Deus Ex: Human Revolution (PC [Reviewed], Playstation 3, Xbox 360, OnLive)
Developer: Eidos Montreal
Released: August 23, 2011
ESRB Rating: M – Mature
I’m reviewing the PC version of this game but make no mistake: You get a high quality experience on whichever platform you can get this one and you should as soon as possible. Upfront I will say that you should prepare to play the best game you’ve played this year thus far at least.
If you have the hardware, the PC opens the door up for some potential DiretX11 eye candy, a little higher resolution in some spots, and keyboard and mouse play which is far and away my preference for any first person game.
The graphics can tend to be a little inconsistent even though the overall game really looks good and there are times where it looks outright stunning. An easy example of that is when you walk into Jensen’s apartment for that very first time after the game cuts you loose. The effect of the light shining in through the windows is outstanding.
Where the graphics become more inconsistent is with fairly obvious lower rez cut scenes and textures of any number of things in the game could have stood some more detail in the texture department. I’m nitpicking. I’m trying to balance this review out as much as I can vs. simply gushing over all the things this game does right to give you all something to chew on.
In my fantasy world I wish they’d put out a big juicy high resolution texture pack like was done for Crysis 2 on the PC.
Don’t take me the wrong way: Overall, the game looks gorgeous and runs great and on PCs scales great. The PC version of this game maxed out like I’m running it will and does look appreciably better than its console counterparts and is the way to go if you have the option.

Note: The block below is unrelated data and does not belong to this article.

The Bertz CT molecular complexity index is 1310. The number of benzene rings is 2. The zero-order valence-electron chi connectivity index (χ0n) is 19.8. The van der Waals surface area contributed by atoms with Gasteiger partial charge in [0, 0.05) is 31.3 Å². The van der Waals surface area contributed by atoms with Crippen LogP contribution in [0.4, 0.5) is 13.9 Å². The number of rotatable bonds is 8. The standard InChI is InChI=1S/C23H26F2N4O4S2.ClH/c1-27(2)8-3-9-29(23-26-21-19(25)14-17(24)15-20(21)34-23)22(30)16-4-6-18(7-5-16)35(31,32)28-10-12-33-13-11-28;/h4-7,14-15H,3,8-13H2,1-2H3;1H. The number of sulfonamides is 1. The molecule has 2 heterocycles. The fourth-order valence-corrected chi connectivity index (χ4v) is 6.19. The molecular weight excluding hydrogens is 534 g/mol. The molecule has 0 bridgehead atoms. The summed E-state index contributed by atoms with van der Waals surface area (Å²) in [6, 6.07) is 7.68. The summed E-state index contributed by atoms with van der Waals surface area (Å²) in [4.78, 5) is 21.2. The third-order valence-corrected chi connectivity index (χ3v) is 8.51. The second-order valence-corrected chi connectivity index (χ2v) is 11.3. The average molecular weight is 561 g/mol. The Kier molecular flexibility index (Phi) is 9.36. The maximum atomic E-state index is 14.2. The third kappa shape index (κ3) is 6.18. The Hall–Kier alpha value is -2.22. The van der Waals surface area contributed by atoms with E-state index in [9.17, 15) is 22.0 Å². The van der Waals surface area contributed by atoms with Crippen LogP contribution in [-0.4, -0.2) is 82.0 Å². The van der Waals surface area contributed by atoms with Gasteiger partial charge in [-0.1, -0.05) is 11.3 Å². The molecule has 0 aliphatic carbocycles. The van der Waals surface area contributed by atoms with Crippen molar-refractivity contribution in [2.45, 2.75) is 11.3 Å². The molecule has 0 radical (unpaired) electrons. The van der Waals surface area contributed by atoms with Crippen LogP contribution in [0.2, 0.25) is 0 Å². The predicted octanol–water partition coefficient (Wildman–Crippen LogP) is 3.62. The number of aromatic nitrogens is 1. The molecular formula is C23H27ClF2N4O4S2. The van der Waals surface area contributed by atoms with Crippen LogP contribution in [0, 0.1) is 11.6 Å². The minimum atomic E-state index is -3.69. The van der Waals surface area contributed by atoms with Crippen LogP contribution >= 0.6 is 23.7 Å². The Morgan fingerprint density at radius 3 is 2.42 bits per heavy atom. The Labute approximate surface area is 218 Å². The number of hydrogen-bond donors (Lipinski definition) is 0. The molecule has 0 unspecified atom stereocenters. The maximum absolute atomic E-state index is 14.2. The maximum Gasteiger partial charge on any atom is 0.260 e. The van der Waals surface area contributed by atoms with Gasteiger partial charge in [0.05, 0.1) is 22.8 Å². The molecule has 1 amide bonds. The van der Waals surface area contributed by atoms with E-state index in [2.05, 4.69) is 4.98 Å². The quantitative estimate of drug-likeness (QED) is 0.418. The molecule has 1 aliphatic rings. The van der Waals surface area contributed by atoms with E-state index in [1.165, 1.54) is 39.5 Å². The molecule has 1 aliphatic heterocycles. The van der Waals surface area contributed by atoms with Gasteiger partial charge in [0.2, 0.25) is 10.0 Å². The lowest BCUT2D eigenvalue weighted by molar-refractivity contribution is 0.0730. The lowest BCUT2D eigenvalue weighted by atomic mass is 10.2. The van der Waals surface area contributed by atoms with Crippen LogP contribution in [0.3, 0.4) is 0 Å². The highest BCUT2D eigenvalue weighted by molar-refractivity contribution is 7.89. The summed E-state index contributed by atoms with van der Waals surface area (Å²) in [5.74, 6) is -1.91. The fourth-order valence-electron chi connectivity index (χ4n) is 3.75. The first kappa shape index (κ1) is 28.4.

One word: Immersive. Followed by another word: Cohesive. Closing out with: Outstanding.
The sound design comes together perfectly in this to create a unique world.
I fully expect to see this game nominated for several awards in the sound department and not the least of which will be for the outstanding ambient and Blade Runner-esque musical score from Michael McMann whose previous works include Splinter Cell Double Agent and Tom Clancy’s Endwar among others. I had not paid too close attention to this composer before but after this I know I’m one of a number of many new fans he’s made now. The voice acting is excellent and the world’s sounds ranging from gun fire, sirens, to computer sound effects in the background of offices are all excellent and sound right. Another nitpick: I wouldn’t have minded some of the guns sounds to have a little more oomph and authority, especially if you’re not silencing some of the bigger ones like the Heavy Rifle and Combat Assault Rifles but they’re hardly anemic.
This is a game that you will want to crank your audio and appreciate it all.
Let’s talk about the most important aspect of any game and that’s the gameplay.
For those of you who are veterans of this series let me make it short and sweet: It’s Deus Ex. You don’t have to read any further. Just make sure you go into Gameplay Options and turn off ALL the hand holding assist and max out the difficulty and you’re good to go.
Believe it or not, that’s my recommendation even for people completely new to this. That’s what Deus Ex is about. Free choice, tough consequences, not having your hand held, and getting your butt kicked if you do something the way you want and maybe it isn’t exactly the best way to do it. You’ll thank me later.
The gameplay in this is superb but may throw some people off if they come in expecting “traditional” first person shooter feel. The gunplay is solid but it’s almost like an RPG in the sense that you feel like it almost is determined by an unseen dice roll. The dice in this case being if you build up the relevant augs to make you go from being a decent shooter to someone who can drop people with headshots left and right like I can with a tricked out, lasered, and silenced 10mm.